CDC’s Diabetes Prevention Program – Questions and Answers #4

Q. There’s a lot of talk about obesity and Type 2 diabetes and it seems a lot of the program is about managing weight.  What does the program have available (lifestyle-wise) for those T2D patients who have lost weight since diagnosis and/or who are not overweight?

A. The National DPP and the MDPP benefit are for individuals with prediabetes/high risk for type 2 diabetes and are overweight.  It is not for people who already have diabetes.  Medicare Part B beneficiaries with diabetes have access to the following nutrition benefits:

  • Medical Nutrition Therapy (MNT): Medicare Part B beneficiaries have a benefit for 3 hours of MNT during the first 12 months of diagnosis and 2 hours of MNT in each year following the diagnosis of diabetes, chronic kidney disease, or post kidney transplant.  Beneficiaries can have additional hours of MNT as long as the RDN obtains a new referral during each year of treatment.  For more information visit http://www.eatrightpro.org/resource/practice/getting-paid/nuts-and-bolts-of-getting-paid/diabetes-and-renal-disease-resources.
  • Diabetes Self-Management Training (DSMT): DSMT includes education for eating healthy, being active, monitoring blood sugar, taking drugs, and reducing risks.  Medicare may cover up to 10 hours of initial DSMT.  This training may include 1 hour of individual training and 9 hours of group training in the first year, and 2 hours of follow-up training in subsequent years.

Q. This program – short of the curriculum – seems similar to an IBT for Obesity program.  Any idea whether there might be an overlap in terms of payers and which program might be more profitable for the health care provider or RDN?

A. Medicare’s Intensive Behavioral Therapy (IBT) for Obesity benefit and the Medicare Diabetes Prevention Program benefit are considered distinct benefits.  They each have different eligibility criteria and coverage parameters, and requirements for CMS payment.  IBT for Obesity refers to a specific Medicare Part B benefit for beneficiaries with a BMI ≥ 30 that can be delivered in primary care settings.  Other payers (non-Medicare) may cover diabetes prevention programs as well as also offer benefits related to obesity treatment (e.g., MNT or programs).  Each payer sets its own eligibility requirements and payment policies.  RDNs and other health care providers need to evaluate the costs and benefits of providing services based on their organization/practice’s mission, business model, costs, amount of reimbursement, other sources of revenue, and target market, etc.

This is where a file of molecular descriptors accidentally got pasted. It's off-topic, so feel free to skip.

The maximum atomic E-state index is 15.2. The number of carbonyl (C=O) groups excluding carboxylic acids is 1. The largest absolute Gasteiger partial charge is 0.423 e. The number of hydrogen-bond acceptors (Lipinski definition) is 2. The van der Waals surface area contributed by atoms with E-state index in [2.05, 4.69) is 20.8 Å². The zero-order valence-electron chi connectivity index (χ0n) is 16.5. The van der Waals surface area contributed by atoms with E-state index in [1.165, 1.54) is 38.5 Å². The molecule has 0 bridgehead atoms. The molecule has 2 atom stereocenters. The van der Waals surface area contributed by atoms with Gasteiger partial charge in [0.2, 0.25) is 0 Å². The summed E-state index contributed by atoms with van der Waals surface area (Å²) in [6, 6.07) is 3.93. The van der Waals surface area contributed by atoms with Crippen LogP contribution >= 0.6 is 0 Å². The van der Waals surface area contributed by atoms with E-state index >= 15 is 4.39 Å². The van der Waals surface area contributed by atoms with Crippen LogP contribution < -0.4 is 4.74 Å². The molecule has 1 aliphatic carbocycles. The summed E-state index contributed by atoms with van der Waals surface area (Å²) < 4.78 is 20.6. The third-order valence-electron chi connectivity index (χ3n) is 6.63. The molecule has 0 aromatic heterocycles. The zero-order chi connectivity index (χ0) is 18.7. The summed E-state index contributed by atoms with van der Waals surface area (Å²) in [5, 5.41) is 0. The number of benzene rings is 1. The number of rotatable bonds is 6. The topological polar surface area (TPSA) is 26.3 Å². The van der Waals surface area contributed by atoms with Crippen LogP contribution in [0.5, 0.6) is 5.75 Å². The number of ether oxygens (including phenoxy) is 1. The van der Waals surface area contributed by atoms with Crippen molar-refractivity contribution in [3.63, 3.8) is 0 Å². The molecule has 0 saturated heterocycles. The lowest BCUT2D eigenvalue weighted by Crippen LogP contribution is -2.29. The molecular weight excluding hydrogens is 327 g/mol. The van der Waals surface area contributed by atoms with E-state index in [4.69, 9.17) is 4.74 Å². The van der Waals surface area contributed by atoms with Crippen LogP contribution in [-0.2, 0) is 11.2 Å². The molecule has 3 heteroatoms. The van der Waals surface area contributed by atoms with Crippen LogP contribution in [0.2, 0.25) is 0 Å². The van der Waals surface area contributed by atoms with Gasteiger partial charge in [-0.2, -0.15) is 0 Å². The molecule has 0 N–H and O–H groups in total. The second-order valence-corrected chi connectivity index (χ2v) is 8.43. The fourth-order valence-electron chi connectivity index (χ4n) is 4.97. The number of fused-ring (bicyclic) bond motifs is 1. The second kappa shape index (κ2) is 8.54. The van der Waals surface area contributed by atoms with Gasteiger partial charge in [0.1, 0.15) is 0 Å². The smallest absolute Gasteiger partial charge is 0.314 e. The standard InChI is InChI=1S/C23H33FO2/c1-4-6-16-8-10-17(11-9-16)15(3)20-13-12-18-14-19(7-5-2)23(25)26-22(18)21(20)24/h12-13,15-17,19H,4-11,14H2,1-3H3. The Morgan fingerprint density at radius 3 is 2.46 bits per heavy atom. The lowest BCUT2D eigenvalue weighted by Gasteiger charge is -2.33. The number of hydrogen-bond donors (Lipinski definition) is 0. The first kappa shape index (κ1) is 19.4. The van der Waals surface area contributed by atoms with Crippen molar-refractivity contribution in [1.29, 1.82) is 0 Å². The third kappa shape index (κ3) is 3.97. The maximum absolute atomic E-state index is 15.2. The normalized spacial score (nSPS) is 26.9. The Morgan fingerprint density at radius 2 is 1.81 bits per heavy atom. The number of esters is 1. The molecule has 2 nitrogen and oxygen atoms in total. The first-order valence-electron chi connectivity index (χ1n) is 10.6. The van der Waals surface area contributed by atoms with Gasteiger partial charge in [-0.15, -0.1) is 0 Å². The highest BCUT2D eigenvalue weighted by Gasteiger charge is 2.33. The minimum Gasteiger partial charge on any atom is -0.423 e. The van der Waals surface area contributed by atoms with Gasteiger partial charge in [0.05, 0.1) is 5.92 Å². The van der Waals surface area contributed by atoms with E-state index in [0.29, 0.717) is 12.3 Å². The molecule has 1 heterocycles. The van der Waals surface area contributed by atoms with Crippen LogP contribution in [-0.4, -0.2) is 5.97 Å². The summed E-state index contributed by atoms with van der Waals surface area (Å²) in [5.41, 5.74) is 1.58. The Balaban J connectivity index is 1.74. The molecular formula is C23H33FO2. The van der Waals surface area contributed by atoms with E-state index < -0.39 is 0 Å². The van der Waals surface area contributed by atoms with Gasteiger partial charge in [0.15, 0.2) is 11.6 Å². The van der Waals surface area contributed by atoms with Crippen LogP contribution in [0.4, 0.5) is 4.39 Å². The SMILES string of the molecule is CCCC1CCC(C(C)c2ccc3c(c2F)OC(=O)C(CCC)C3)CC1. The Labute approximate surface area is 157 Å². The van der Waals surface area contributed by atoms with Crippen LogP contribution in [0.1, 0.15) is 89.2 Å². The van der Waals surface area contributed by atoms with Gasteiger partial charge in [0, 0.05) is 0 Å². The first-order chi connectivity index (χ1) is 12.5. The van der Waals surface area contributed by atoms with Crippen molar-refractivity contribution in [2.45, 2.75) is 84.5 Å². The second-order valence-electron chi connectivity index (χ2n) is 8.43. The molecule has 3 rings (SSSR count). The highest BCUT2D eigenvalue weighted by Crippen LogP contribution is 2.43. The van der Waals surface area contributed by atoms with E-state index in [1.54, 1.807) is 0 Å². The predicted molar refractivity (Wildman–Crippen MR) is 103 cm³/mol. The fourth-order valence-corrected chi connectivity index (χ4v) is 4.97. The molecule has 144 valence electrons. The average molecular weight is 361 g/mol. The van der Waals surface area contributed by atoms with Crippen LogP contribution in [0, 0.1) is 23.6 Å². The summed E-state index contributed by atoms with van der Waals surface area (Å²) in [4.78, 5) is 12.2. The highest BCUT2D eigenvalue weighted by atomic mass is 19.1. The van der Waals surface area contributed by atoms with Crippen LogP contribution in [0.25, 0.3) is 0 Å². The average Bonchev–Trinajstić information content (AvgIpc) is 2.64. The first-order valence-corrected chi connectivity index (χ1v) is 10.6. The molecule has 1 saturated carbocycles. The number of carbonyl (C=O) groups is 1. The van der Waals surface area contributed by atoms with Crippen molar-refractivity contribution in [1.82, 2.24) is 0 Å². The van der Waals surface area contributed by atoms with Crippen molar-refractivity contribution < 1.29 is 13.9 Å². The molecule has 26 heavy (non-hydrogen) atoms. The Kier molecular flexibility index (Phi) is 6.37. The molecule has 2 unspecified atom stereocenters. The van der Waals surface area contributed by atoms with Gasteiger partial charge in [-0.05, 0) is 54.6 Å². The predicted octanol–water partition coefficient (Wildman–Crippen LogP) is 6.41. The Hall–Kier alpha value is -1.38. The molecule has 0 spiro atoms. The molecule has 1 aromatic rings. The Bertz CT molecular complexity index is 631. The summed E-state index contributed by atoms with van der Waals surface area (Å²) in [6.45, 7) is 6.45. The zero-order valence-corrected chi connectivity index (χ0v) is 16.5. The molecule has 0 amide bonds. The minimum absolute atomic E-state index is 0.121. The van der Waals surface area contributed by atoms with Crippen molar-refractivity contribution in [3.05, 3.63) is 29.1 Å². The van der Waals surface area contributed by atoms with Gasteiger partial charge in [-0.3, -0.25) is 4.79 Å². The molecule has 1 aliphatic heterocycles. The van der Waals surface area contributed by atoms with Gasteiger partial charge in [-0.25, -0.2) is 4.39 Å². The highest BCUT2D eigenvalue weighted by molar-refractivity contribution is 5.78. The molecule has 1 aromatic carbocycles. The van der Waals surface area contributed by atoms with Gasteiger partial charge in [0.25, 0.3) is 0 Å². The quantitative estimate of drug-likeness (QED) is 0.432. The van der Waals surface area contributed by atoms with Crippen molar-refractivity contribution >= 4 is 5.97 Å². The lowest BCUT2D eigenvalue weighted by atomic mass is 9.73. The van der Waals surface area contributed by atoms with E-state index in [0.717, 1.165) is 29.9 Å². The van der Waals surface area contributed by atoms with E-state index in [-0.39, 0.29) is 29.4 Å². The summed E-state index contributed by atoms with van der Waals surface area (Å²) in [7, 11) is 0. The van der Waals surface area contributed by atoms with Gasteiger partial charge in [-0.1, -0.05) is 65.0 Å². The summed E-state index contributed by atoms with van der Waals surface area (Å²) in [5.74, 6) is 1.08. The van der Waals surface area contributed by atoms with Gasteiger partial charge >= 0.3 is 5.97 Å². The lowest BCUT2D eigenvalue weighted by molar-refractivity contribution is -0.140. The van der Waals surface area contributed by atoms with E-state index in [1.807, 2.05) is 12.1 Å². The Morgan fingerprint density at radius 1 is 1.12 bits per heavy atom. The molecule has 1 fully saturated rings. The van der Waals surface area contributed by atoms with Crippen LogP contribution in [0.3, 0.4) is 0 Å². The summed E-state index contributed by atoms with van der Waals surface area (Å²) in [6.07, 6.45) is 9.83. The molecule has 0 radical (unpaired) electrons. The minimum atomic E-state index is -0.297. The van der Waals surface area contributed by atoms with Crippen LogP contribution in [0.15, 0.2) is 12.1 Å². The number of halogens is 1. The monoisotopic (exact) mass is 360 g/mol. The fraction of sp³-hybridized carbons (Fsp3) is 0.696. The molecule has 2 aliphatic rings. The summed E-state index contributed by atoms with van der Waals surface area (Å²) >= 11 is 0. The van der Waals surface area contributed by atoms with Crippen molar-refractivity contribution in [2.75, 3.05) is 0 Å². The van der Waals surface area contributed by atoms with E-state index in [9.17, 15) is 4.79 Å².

To learn more about the Medicare IBT benefit and providing obesity services to other populations, check out the Academy’s toolkit, Intensive Behavioral Therapy for Obesity: Putting it into Practice that is free for members: http://www.eatrightstore.org/product/D8F05FA8-6103-4804-BB58-F2BDF83F9138.

Q. In order to be a Medicare recognized program would the initial 16 sessions in the first 6 months need to be carried out consecutively?  I currently run our DPP in my workplace. However, participants have slowly trickled in and are not all attending the same sessions, and we have conducted 16 individual sessions; would this
count?

A. In order to become a Medicare recognized program, the program must achieve full CDC recognition and enroll as a Medicare Supplier.  The core MDPP benefit is for 12 consecutive months and must consist of at least 16 weekly core sessions over months 1-6, and at least 6 monthly core maintenance sessions over months 6-12.  CMS will address payment for MDPP services in future rule-making.

Q. Can the program be reimbursed at a hospital outpatient office or does it require reimbursement at a doctor’s office outpatient?

A. Yes.  The hospital based program would need to enroll as a Medicare Supplier of the NDPP.

Q. I was trained as a life coach for the original CDC DPP in 2013.  I have since left the job.  Do I need to get new certification for the program or will the original 2 day training be transferable?

A. Certification as a lifestyle coach does not expire, however, organizations that are providers of NDPPs may set policies and/or requirements regarding current training.

Q. Is the EPIC EHR flow sheet shown in the presentation available to all EPIC users or does the flow sheet need to be purchased separately?

A. The flowsheets are a custom build and are not an EPIC product.

Q. To run an effective NDPP, can you elaborate more clearly on the mandatory resources to run a CDC-recognized program?

A. The mandatory resources needed to run an NDPP CDC recognized program are an approved CDC curriculum, trained lifestyle coaches, and eligible participants to form a group-based program.

 

About the Author: Joyce Green Pastors, MS, RD, CDE, VAND Member and one of the Virginia Diabetes Council Board Members, participated in a webinar on May 24th, 2017 for the Academy of Nutrition and Dietetics about diabetes prevention.  We thank them for sharing information from this webinar with us.